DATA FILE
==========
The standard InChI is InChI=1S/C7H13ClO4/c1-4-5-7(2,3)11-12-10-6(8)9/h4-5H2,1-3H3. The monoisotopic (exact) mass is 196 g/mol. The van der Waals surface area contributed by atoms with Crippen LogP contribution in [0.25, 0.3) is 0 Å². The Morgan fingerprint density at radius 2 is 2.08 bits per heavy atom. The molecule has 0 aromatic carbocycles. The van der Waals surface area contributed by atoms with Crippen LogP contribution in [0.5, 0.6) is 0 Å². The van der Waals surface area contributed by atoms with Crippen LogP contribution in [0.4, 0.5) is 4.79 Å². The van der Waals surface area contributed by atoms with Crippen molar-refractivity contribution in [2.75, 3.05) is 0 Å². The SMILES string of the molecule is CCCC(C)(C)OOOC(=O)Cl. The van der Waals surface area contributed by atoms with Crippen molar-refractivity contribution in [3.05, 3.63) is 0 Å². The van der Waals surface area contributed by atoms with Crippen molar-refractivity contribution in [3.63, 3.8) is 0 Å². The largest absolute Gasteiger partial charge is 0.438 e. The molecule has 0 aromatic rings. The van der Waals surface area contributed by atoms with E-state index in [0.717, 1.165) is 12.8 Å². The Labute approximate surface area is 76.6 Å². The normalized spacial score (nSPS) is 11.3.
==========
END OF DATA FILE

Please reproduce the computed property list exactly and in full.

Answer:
The standard InChI is InChI=1S/C7H13ClO4/c1-4-5-7(2,3)11-12-10-6(8)9/h4-5H2,1-3H3. The monoisotopic (exact) mass is 196 g/mol. The van der Waals surface area contributed by atoms with Crippen LogP contribution in [0.25, 0.3) is 0 Å². The Morgan fingerprint density at radius 2 is 2.08 bits per heavy atom. The molecule has 0 aromatic carbocycles. The van der Waals surface area contributed by atoms with Crippen LogP contribution in [0.5, 0.6) is 0 Å². The van der Waals surface area contributed by atoms with Crippen LogP contribution in [0.4, 0.5) is 4.79 Å². The van der Waals surface area contributed by atoms with Crippen molar-refractivity contribution in [2.75, 3.05) is 0 Å². The SMILES string of the molecule is CCCC(C)(C)OOOC(=O)Cl. The van der Waals surface area contributed by atoms with Crippen molar-refractivity contribution in [3.05, 3.63) is 0 Å². The van der Waals surface area contributed by atoms with Crippen molar-refractivity contribution in [3.63, 3.8) is 0 Å². The largest absolute Gasteiger partial charge is 0.438 e. The molecule has 0 aromatic rings. The van der Waals surface area contributed by atoms with E-state index in [0.717, 1.165) is 12.8 Å². The Labute approximate surface area is 76.6 Å². The normalized spacial score (nSPS) is 11.3.